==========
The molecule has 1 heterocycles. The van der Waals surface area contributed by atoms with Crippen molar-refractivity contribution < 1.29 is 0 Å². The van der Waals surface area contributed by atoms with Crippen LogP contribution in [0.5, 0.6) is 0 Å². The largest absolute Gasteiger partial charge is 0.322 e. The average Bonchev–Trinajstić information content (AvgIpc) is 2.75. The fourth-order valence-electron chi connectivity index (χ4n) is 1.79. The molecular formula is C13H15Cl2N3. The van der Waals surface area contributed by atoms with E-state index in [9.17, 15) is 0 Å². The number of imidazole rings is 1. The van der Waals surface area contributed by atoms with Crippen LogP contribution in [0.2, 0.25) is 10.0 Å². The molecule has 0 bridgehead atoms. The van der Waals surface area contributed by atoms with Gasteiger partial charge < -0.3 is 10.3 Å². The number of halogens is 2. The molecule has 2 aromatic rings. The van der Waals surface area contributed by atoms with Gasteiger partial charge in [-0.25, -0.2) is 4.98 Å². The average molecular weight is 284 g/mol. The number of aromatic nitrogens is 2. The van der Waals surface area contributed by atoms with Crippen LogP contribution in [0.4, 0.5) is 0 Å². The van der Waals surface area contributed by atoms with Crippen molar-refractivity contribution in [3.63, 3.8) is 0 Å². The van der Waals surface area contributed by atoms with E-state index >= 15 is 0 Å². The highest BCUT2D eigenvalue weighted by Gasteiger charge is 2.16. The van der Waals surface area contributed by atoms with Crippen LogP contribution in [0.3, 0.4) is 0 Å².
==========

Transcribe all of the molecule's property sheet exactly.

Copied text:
The molecule has 1 heterocycles. The van der Waals surface area contributed by atoms with Crippen molar-refractivity contribution < 1.29 is 0 Å². The van der Waals surface area contributed by atoms with Crippen LogP contribution in [0.5, 0.6) is 0 Å². The largest absolute Gasteiger partial charge is 0.322 e. The average Bonchev–Trinajstić information content (AvgIpc) is 2.75. The fourth-order valence-electron chi connectivity index (χ4n) is 1.79. The molecular formula is C13H15Cl2N3. The van der Waals surface area contributed by atoms with E-state index in [9.17, 15) is 0 Å². The number of imidazole rings is 1. The van der Waals surface area contributed by atoms with Crippen LogP contribution in [0.2, 0.25) is 10.0 Å². The molecule has 0 bridgehead atoms. The van der Waals surface area contributed by atoms with Gasteiger partial charge < -0.3 is 10.3 Å². The number of halogens is 2. The molecule has 2 aromatic rings. The van der Waals surface area contributed by atoms with Gasteiger partial charge in [-0.25, -0.2) is 4.98 Å². The average molecular weight is 284 g/mol. The number of aromatic nitrogens is 2. The van der Waals surface area contributed by atoms with Crippen LogP contribution in [0.4, 0.5) is 0 Å². The van der Waals surface area contributed by atoms with Crippen molar-refractivity contribution in [3.63, 3.8) is 0 Å². The van der Waals surface area contributed by atoms with E-state index >= 15 is 0 Å². The highest BCUT2D eigenvalue weighted by Gasteiger charge is 2.16. The van der Waals surface area contributed by atoms with Crippen LogP contribution in [0.3, 0.4) is 0 Å².